A mutation in the receptor binding site enhances infectivity of 2009 H1N1 influenza hemagglutinin pseudotypes without changing antigenicity
ABSTRACT The 2009 H1N1 pandemic highlights the need to better understand influenza A infectivity and antigenicity. Relative to other recent seasonal H1N1 influenza strains, the 2009 H1N1 virus grew less efficiently in eggs, which hindered efforts to rapidly supply vaccine. Using lentiviral pseudotypes bearing influenza hemagglutinin (HA-pseudotypes) we evaluated a glutamine to arginine mutation at position 223 (Q223R) and glycosylation at residue 276 in HA for their effects on infectivity and neutralization. Q223R emerged during propagation in eggs and lies in the receptor binding site. We found that the Q223R mutation greatly enhanced infectivity of HA-pseudotypes in human cells, which was further augmented by inclusion of the viral neuraminidase (NA) and M2 proteins. Loss of glycosylation at residue 276 did not alter infectivity. None of these modifications affected neutralization. These findings provide information for increasing 2009 H1N1HA-pseudotype titers without altering antigenicity and offer insights into receptor use.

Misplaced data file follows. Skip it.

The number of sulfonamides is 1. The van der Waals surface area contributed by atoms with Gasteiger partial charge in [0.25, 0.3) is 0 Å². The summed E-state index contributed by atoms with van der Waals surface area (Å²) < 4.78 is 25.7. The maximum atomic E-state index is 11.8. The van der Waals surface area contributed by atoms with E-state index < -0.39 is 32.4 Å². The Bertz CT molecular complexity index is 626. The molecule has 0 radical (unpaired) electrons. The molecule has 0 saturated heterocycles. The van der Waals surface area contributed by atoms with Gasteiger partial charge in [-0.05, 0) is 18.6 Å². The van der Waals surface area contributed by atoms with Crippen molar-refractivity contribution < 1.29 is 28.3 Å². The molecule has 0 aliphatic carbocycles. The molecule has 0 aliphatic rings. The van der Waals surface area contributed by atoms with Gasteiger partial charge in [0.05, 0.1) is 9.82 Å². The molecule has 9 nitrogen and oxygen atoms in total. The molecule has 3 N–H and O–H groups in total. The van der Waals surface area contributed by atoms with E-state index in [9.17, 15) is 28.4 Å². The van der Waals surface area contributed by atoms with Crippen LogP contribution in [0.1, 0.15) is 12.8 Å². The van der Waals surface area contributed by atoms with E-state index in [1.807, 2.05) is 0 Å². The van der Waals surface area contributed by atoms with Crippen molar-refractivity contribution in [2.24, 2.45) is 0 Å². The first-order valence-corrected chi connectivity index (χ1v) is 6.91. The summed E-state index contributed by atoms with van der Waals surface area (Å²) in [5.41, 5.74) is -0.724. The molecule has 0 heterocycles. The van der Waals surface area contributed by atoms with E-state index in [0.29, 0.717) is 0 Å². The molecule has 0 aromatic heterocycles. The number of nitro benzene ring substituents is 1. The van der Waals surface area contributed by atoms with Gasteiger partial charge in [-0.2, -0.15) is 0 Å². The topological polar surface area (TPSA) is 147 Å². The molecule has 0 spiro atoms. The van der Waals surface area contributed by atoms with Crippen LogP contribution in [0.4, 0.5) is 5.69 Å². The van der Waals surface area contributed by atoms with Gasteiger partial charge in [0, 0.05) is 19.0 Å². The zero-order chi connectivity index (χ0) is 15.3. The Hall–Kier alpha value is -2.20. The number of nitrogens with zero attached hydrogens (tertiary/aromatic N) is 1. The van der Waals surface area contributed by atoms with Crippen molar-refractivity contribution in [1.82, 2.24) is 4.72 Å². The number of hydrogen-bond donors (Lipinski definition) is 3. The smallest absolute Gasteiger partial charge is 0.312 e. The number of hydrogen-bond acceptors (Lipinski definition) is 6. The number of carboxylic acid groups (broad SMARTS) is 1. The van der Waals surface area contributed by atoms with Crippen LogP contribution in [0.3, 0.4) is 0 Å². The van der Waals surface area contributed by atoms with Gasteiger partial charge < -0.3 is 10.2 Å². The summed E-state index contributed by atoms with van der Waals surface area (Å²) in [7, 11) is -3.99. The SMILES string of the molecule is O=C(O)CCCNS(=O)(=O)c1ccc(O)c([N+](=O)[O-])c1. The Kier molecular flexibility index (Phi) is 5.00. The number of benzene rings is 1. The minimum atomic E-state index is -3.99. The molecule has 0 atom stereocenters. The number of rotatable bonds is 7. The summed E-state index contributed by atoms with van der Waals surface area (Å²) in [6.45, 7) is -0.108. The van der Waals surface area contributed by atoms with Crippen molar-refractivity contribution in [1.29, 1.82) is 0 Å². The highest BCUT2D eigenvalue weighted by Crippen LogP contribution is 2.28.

Full-textDOI: · Available from: Zhiping Ye, Aug 27, 2015
- SourceAvailable from: Xudong Lin
[Show abstract] [Hide abstract]
- "Hemagglutinin inhibition assays performed with H1N1pdm (rNY1682) antisera showed viruses possessing either rNY1682 HA or FluMist HA had the same hemagglutinin inhibition titer (data not shown). This illustrates that these two viruses show equivalent cross neutralization and is consistent with previous reports indicating that these substitutions don't influence antigenicity of H1N1pdm viruses   . "